Chinese Pond Heron
Willem is a wildlife artist based in South Africa. He says "My aim is simply to express the beauty and wonder that is in Nature, and to heighten people's appreciation of plants, animals and the wilderness. Not everything I paint is African! Though I've never been there, I'm also fascinated by Asia and I've done paintings of Asian rhinos and birds as well. I may in future do some of European, Australian and American species too. I'm fascinated by wild things from all over the world! I mainly paint in watercolours. . . but actually many media including 'digital' paintings with the computer!"
Most of my Colours of Wildlife subjects are from South Africa, since I live here after all and these are the things I'm seeing around me. This time, however, I am bringing you a little birdie from somewhere else! This is the Chinese Pond Heron, Ardeola bacchus. I painted this because I found a photo of it with a very nice pose and I also like the foreground and background, perfectly illustrating the wetland habitat of this small heron. It is a close relative of the Squacco Heron, Ardeola ralloides, a species I do encounter here from time to time. The Chinese Pond Heron is similar in size but is more richly coloured. The scientific name 'Ardeola' means 'little heron', and 'bacchus' refers to the Greek god of wine, perhaps a reference to the wine-red plumage of its neck.
This heron is part of what is sometimes called a superspecies. This is a complex consisting of two or more species that are nevertheless very closely related, and are usually divided up between different geographic regions. The Chinese Pond Heron forms a superspecies complex with the Indian Pond Heron, Ardeola grayi, and the Javan Pond Heron, Ardeola speciosa. The Indian Pond Heron occurs, as you might gather, in India – and so, to the west of the Chinese species, while the Javan Pond Heron occurs to the south, Java being one of the islands of Indonesia. Actually the Javan Pond Heron also occurs on other islands and even on part of the Asian mainland, and the Indian Pond Heron also occurs in Burma, Bangladesh and Sri Lanka. But what is important is that there is no overlap between the breeding ranges of these different species: they replace each other geographically. They are so closely related that if they did overlap, they would interbreed and thus form even more intermediates. But this would be an unstable situation; over thousands of generations this interbreeding would result in a homogenous species. So the fact that the three forms are distinct from each other means that for a long period of time they did not interbreed. Interestingly they do often overlap outside of the breeding season, this and other Ardeola-species being somewhat nomadic or migratory. Chinese pond herons are sometimes seen far outside their normal range; they've even turned up in Alaska!
The Chinese Pond Heron breeds mostly in southern and eastern China, but also in a bit of Burma and Japan. Outside the breeding season it occurs more to the south, including Indonesia. It inhabits a variety of wetlands both inland and at the coast. They prefer shallow water, since they are much smaller (reaching a length of 47 cm/19") and shorter-legged than the larger herons. Rice paddies suit them well. They will wade in deeply sometimes, or perch on a stump or rock at the edge or emerging from the water. While usually appearing rather compact, this heron has a deceptively long neck, which it can dart forward rapidly to catch its prey. The neck can be stretched out so the heron can look over tall vegetation, but also be retracted to keep it concealed while it stalks its prey. It eats fish, frogs, insects, crustaceans and other aquatic invertebrates. They are opportunistic hunters, though, and have also been seen catching other birds! These herons usually hunt in the morning or afternoon, resting during mid-day in roosts along with other wetland birds.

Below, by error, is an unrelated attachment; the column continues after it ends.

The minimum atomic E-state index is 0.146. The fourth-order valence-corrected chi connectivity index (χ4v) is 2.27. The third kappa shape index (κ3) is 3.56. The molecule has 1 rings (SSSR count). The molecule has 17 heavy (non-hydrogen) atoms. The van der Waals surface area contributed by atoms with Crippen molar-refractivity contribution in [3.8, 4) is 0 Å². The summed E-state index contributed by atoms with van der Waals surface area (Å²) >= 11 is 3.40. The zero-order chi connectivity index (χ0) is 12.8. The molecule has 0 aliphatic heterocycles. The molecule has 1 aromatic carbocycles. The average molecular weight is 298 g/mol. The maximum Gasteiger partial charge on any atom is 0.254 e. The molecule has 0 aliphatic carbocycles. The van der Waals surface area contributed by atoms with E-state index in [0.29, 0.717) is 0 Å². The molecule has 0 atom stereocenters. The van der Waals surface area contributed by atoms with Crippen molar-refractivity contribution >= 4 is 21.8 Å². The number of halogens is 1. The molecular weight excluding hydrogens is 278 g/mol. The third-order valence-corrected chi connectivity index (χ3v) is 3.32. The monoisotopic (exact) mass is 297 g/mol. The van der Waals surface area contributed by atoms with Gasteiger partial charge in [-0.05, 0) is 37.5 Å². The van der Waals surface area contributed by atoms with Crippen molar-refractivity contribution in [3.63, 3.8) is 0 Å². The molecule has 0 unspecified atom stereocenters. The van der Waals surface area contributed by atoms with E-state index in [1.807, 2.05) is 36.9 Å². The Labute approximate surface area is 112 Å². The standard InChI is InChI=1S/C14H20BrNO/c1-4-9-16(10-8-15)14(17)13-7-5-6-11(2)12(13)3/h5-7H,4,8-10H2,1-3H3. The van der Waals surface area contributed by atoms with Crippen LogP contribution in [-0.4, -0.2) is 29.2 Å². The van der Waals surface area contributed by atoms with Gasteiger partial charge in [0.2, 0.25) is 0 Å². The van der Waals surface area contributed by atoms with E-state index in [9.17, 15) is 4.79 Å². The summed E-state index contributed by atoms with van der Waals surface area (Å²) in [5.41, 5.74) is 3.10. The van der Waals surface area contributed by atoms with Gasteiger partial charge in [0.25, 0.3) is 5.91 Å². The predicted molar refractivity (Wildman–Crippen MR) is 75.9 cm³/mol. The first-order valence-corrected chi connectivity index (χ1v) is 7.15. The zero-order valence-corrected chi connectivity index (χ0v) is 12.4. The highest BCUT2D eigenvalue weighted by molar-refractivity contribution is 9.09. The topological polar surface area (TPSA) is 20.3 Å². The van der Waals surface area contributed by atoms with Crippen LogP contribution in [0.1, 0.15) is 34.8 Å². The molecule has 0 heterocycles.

During most of the year the pond herons are rather plainer than the one in my picture: they are mostly whitish with dull brown streaks. Then they do indeed look very much like the Squacco Herons. In the breeding season, which is spring to summer, they grow a new suit of feathery finery, rich reddish-brown on the head, neck and lower chest, with slaty-blue, fine, hair-like plumes over the back, while the wings and belly remain white.
The all-white wings are rather hidden beneath the back plumes at rest, but are very striking in flight.
They breed mixed in with other herons and waterbirds in large colonies, making small, untidy platform-nests of sticks in trees and bushes. They prefer to nest quite high, often 10 m or more above ground level. They sometimes line their nests with grass and leaves.
Sadly, the courtship behavior of this elegant heron has not yet been described. But surely it should involve the showy, long plumes on the neck and back, and will probably feature some raucous calling as well! Its voice is similar to that of the Squacco heron – a harsh croak.
The female herons lay 2 to 8 eggs per clutch. The eggs are greenish blue. The parents feed the chicks by regurgitation into their open mouths. The chicks fledge in a month, and are independent by the age of 36 days. These herons often raise two broods per year.